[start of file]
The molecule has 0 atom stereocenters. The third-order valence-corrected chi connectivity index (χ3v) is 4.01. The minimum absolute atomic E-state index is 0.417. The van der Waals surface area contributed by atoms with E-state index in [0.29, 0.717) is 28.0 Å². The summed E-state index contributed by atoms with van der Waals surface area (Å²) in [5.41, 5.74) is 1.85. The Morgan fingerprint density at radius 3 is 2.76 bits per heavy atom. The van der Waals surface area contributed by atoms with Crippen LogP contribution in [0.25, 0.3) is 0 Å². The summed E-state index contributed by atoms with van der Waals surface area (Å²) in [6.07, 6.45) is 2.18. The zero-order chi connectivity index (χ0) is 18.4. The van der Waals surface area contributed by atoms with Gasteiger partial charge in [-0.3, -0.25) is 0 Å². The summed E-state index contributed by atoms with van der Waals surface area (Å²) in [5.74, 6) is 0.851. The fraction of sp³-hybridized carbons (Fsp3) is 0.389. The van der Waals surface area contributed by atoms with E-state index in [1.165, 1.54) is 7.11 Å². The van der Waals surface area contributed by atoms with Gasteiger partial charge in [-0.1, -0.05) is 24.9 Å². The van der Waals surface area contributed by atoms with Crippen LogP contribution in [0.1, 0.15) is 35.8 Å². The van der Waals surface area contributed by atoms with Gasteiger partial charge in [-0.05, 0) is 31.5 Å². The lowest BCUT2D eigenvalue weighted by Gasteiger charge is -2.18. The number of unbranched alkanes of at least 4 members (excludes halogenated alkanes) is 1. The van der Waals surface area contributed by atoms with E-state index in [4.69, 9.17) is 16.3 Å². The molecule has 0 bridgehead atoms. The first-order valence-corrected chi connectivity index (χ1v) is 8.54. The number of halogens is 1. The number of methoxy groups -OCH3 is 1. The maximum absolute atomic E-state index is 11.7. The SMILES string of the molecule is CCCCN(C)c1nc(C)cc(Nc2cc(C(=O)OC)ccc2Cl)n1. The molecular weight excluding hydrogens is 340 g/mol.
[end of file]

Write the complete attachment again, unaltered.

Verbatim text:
The molecule has 0 atom stereocenters. The third-order valence-corrected chi connectivity index (χ3v) is 4.01. The minimum absolute atomic E-state index is 0.417. The van der Waals surface area contributed by atoms with E-state index in [0.29, 0.717) is 28.0 Å². The summed E-state index contributed by atoms with van der Waals surface area (Å²) in [5.41, 5.74) is 1.85. The Morgan fingerprint density at radius 3 is 2.76 bits per heavy atom. The van der Waals surface area contributed by atoms with Crippen LogP contribution in [0.25, 0.3) is 0 Å². The summed E-state index contributed by atoms with van der Waals surface area (Å²) in [6.07, 6.45) is 2.18. The zero-order chi connectivity index (χ0) is 18.4. The van der Waals surface area contributed by atoms with Gasteiger partial charge in [-0.3, -0.25) is 0 Å². The summed E-state index contributed by atoms with van der Waals surface area (Å²) in [5.74, 6) is 0.851. The fraction of sp³-hybridized carbons (Fsp3) is 0.389. The van der Waals surface area contributed by atoms with E-state index in [1.165, 1.54) is 7.11 Å². The van der Waals surface area contributed by atoms with Gasteiger partial charge in [-0.1, -0.05) is 24.9 Å². The van der Waals surface area contributed by atoms with Crippen LogP contribution in [0.1, 0.15) is 35.8 Å². The van der Waals surface area contributed by atoms with Gasteiger partial charge in [-0.05, 0) is 31.5 Å². The lowest BCUT2D eigenvalue weighted by Gasteiger charge is -2.18. The number of unbranched alkanes of at least 4 members (excludes halogenated alkanes) is 1. The van der Waals surface area contributed by atoms with E-state index in [4.69, 9.17) is 16.3 Å². The molecule has 0 bridgehead atoms. The first-order valence-corrected chi connectivity index (χ1v) is 8.54. The number of halogens is 1. The number of methoxy groups -OCH3 is 1. The maximum absolute atomic E-state index is 11.7. The SMILES string of the molecule is CCCCN(C)c1nc(C)cc(Nc2cc(C(=O)OC)ccc2Cl)n1. The molecular weight excluding hydrogens is 340 g/mol.